I read the book in two sittings, on two consecutive days - unusual for me, but I couldn't put the thing down. Despite that, I rate the book as Very Good rather than Fantastic.
Krautland Calling is Hal Lister's story of his time in Italy and Germany during the latter part of World War II. It was the book's subtitle that captured (pun intended) my attention: An American POW Radio Broadcaster in Nazi Germany. History is my favorite genre and I'm a ham radio op, so the book will probably interest me, right?
And it did, but...
As the title suggests, Hal Lister becomes an announcer for a German propaganda station operating in the town of Schonach in southwestern Germany. The first 100 pages are the lead-up to the events that led to this outcome and they make for fascinating reading.
Upon capture (his second time as a POW) he unwittingly and incorrectly indicates that his pre-war job was as a radio announcer. Through sign language, he was trying to convey that he was a salesman but, confusion, incorrect use of English-German, etc - the Germans put him down as a radio announcer.
After a few weeks in a prison camp with other Americans, Brits and a few Aussies, Lister is taken from them and driven to far-away Schonach. There he meets a German private, Helmut Bruckmann, who becomes his "sponsor".
Bruckmann provides him with soap, a razor and a thorough de-lousing. Good food, wine and women are made available. Lister partakes of it all, while wondering "Why?"
Headquarters for all of this is Hotel Lamm (there are many by that name in Germany). Several SS officers are among the group and they snap to attention and follow every order given by "Private" Bruckmann.
Finally, it is revealed to Lister that they are in need of an American radio announcer to produce a nightly, 30-minute program to be beamed to the US. They admit that it is a propaganda station but that Lister's sole job will be to pick the music (3 songs each night) and to read announcements from prisoners to their families back home.
He will not be expected, Axis Sally-like, to tell Americans that the war is lost, surrender now, etc. He will only read letters and play music. In exchange, here is Cristianne and Inga. Have some more wine, Hal? And free run of the town, daily unmonitored walks, and a first name basis with Bruckmann and several SS men with whom he dines.
It is fascinating but, pardon my skepticism - a bit unbelievable at times.
Lister thinks about the offer but hesitates. So Bruckmann offers to take him to the nearest prison camp to confer with the senior American there, who happens to be a sergeant. They mutually "agree" that he would not be considered a collaborator since he is not directly making anti-Allied statements.
So, on one hand - a POW camp with lice, starvation rations, filth and disease. On the other hand - good food, relative freedom, friendships (both real & pretend) and female companionship.
Armed with the sergeant's approval, Lister agrees and begins producing the program. He and Bruckmann - now simply, Helmut - become friends and confidants, sharing meals together and talking about life after the war. Eventually, Bruckmann reveals that he is a member of the propaganda ministry, "two paygrades down from Goebbels", and travels around Germany setting up both local and shortwave stations.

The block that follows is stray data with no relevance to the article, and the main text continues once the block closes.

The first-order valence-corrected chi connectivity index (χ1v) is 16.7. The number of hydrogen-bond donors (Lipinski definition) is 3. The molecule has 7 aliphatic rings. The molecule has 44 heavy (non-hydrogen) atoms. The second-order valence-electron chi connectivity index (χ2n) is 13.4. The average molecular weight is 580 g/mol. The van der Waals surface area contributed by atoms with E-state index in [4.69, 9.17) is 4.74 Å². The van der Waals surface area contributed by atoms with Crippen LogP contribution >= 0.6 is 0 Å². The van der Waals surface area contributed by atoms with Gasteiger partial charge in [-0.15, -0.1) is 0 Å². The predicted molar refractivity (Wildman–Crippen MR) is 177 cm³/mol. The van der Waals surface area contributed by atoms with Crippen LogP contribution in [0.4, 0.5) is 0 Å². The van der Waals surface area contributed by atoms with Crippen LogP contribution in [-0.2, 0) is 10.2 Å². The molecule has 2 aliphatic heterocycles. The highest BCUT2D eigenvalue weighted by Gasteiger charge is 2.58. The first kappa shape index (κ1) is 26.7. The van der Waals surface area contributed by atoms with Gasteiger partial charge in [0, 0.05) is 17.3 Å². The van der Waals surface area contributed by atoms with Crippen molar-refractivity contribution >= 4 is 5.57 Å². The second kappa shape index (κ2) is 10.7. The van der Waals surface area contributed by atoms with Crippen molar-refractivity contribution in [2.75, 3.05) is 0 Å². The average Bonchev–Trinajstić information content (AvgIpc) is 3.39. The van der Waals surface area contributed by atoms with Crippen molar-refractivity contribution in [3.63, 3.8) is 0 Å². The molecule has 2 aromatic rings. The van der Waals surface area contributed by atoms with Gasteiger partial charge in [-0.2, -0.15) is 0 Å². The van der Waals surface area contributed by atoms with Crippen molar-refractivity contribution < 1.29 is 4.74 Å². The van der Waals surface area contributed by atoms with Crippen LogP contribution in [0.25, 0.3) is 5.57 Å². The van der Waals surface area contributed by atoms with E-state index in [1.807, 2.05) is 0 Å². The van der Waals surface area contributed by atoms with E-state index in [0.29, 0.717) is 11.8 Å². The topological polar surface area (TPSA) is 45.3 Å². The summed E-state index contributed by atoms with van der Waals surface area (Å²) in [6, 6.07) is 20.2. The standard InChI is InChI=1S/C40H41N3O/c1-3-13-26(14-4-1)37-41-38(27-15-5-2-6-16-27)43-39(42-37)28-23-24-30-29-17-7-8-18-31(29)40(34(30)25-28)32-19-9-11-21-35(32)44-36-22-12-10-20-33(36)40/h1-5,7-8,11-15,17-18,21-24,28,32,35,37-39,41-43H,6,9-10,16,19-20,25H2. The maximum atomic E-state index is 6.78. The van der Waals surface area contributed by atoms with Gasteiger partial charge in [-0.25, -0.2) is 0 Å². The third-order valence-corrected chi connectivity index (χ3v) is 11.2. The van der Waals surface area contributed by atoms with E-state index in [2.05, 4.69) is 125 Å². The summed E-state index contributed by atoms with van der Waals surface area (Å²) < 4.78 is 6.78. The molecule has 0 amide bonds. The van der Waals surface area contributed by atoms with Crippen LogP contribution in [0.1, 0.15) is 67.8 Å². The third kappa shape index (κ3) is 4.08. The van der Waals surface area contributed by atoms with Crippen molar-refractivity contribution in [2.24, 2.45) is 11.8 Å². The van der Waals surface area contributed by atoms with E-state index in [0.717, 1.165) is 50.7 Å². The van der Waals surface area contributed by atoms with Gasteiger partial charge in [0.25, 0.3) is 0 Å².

Lister is housed with a local family, the Schilli's, who provide both room and board. Lister's German improves and he makes several friends in Schonach, mostly wives and mothers who want his reassurances about their sons and husbands who are in American POW camps. Wisely, he tells them what they want to hear. The Schilli's have a "large wooden radio" that Lister listens to after they've gone to sleep, keeping up with war news via the BBC.
Also at Hotel Lamm cum radio station are Lister's British and French counterparts, doing exactly the same thing for programs being produced for listeners in those countries.
Interspersed among the chapters detailing the Schonach activity are chapters of Lister's pre-capture activity...battles in Italy and Germany. It's as if to say, I worked with the enemy on this radio station but I also killed a lot of them prior to that, so it's okay.
A lot of the book reads like fantasy and, if Lister was treated as he describes, what else did he do - that he dare not make public - to merit such treatment? Surely the Germans could get someone to read letters and play music without kissing their ass to the extent they did Lister's.
The last half of the book is more chapters of previous battles, alternating with Lister's escape plans and the German mood at Hotel Lamm as it became apparent that Germany would not be winning the war. Interpersonal details and relationships between various Nazi officers and social habits of differing classes of Germans in Schonach all make for interesting reading but nothing more about the radio station is mentioned.
One inconsistency: the book's description quotes Lister as radio announcer, saying "This is your nightly message and music program brought to you on the 290m band, 1031 kilocycles..." A program emanating from Germany and intended for listeners in North America would not be operating on such a frequency. I suppose that could be written off as a technicality, ie that Lister, in the intervening years, confused his American program's frequency with that of the French station. But, taken with other fantastical descriptions of people and events, it seems to be just one more thing that doesn't quite ring true.
It was an entertaining book but I kept thinking to myself, "How is this not collaboration?" The book was published in 1981, 36 years after the War. Lister died in 1987. There is little to no information about the veracity of the book anywhere online. The only Amazon reviews I could find were from someone claiming to be Lister's son and from someone claiming to be his grandson. That's it.